How do YOU deal with a death in the family?

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How do YOU deal with a death in the family?

Long story short, my grandfather is in the hospital and is very ill.

I was told today that he "wasn't going to be coming home". It was only a few minutes ago that that finally sunk in and I was just like, holy shit and started bawling my eyes out, I'm not gonna lie.

I don't know how, being an Atheist, to really deal with a situation like this. Religious people have there huge religious families and prayer, and church, and all that jazz. I don't have any of that.

I thought I'd be able to deal with something like this quite good, but, well, turns out I'm somewhat of a wreck. I was hoping at least someone here could help me out and tell me there story and how they got through a rough time like this, it would help me SOOOOO much.

Thank you everyone.

Best regards,

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I'm in a similar situation

I'm in a similar situation with two Grandmothers to you. Both are on there way out. 


Being British and male I do the whole "stiff upper lip" thing rather than crying but emotionally it amounts to the same feeling.


I don't know if i can help at all, but I just think about what an amazing life both have them have lead and thought about all the frankly unbelievable things they have done in their lives and that makes me proud of them. It's hard and it hurts but if it didn't then it would have no meaning. So thinking that it's a bad thing is contradictory to me. 


I have a very close family and the way I always think about this type of thing is that if you think about what they have imparted on you, and what they mean to you, and that you remember that, it's all they would want and means a lot more than a theistic lie abut how they are watching over you and living on a cloud. Because if you think about it the things they have taught you are part of the make-up of who you are both physically and psychologically. I don't think anyone could ask for anything else.  


I don't know if this helps. But thats my thoughts.  

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Last November one of my

Last November one of my nephews died in a crash that was his fault. He killed two other people in the truck. The only one in the truck that survived was the one wearing his seatbelt. It was sheer stupidity but that really isn't what I wanted to share.

It was painful. The whole "your kids shouldn't die before you" thing was very much on my mind as I was trying to comfort my sister. Knowing that his life was not only over but that it was over over something monumently stupid was very painful.

What helped me was trying to comfort family. Also we tried to celebrate his short life with lots of sharing of tales of his life.  Nothing really diminishes the pain except time and letting it go. Logic and reality suck concerning death but it doesn't make them any less true.

I try to keep in mind the things used to minimize damage from radiation when I think of things that are painful; Time, Distance and Shielding. I don't like to be percieved as being vulnerable, no crying allowed. Crying and experiencing the emotions very likely helped me get over the pain of his death sooner.

Lastly the October/November issue of Free Inquiry had a very large section devoted to "Dealing with Dying". Lots of very good information was in that issue.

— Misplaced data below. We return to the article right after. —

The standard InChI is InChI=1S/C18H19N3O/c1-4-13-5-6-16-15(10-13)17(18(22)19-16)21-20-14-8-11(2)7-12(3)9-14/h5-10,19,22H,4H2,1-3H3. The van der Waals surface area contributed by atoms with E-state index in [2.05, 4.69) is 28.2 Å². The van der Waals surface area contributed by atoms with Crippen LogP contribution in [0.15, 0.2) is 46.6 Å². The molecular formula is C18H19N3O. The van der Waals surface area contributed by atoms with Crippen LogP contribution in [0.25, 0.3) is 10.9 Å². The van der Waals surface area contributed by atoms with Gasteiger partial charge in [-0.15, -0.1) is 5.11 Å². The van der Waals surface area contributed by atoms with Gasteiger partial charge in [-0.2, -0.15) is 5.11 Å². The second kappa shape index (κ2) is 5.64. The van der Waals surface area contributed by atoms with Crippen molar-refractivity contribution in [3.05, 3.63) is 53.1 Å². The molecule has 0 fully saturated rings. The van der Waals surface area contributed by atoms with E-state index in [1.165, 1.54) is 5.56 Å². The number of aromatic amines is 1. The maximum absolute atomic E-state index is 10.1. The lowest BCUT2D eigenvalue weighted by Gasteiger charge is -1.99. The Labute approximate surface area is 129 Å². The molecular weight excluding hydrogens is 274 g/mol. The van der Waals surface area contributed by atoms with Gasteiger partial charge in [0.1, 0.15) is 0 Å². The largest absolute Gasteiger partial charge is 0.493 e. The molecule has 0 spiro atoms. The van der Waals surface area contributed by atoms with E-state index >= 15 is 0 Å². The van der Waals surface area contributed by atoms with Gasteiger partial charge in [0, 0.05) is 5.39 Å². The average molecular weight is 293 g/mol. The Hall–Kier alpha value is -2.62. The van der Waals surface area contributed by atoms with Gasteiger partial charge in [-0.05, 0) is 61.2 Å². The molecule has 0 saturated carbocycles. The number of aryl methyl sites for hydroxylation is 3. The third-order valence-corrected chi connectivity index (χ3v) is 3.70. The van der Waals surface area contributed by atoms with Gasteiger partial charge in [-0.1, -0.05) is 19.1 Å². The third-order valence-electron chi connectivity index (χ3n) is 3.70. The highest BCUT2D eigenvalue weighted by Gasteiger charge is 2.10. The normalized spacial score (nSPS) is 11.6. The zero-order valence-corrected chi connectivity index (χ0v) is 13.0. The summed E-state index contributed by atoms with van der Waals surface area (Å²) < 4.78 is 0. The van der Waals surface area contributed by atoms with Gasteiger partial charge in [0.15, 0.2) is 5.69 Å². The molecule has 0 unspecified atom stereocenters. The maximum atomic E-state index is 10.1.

"The righteous rise, With burning eyes, Of hatred and ill-will
Madmen fed on fear and lies, To beat and burn and kill"
Witch Hunt from the album Moving Pictures. Neal Pert, Rush

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My grandfather passed away

My grandfather passed away three years ago yesterday.  I cried many times over his passing.

I even cried the last day of the year knowing that I was leaving the last year of his life.

For the first week I had a burning knot in my chest in the grief I experienced.  His death was the first one that made me feel ok with dying.

If everyone you love dies, why would you want to keep on living?  I'd rather pass away along with them.  I hope that when I die someone grieves for me as much as I grieved for him.

No higher honor exists than aching over a person passing.

"I am an atheist, thank God." -Oriana Fallaci

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Before I tell you about me,

Before I tell you about me, I want to make a disclaimer.  I've seen and experienced a lot of loss, and the one thing I've learned is that there is no "right way" to handle loss.  The way you handle it is the way you handle it, and there is absolutely nothing positive that will come from feeling guilty for the emotions you feel or don't feel.  How you act is under your control, but how you react emotionally -- well, it's individual.  Having said that, here's how it is with me. 

I lost my father in a very tragic way, and my grandfather passed at a time when things were already not going too well for me.  Frankly, at my dad's funeral, it was all I could do to stay in the room.  He had been an absolutely apathetic atheist.  He and I had exactly one discussion about religion.  When I was maybe ten years old, I asked him some question or another about god, and he said, "Go ask your mother."

He only set foot in a church for weddings and funerals, and he didn't care about Easter.  Yet, at his funeral, people were talking about him as a man of god, and a devout Christian, and somehow keeping a straight face.  I didn't understand how people could rewrite his life before he even made it into the ground.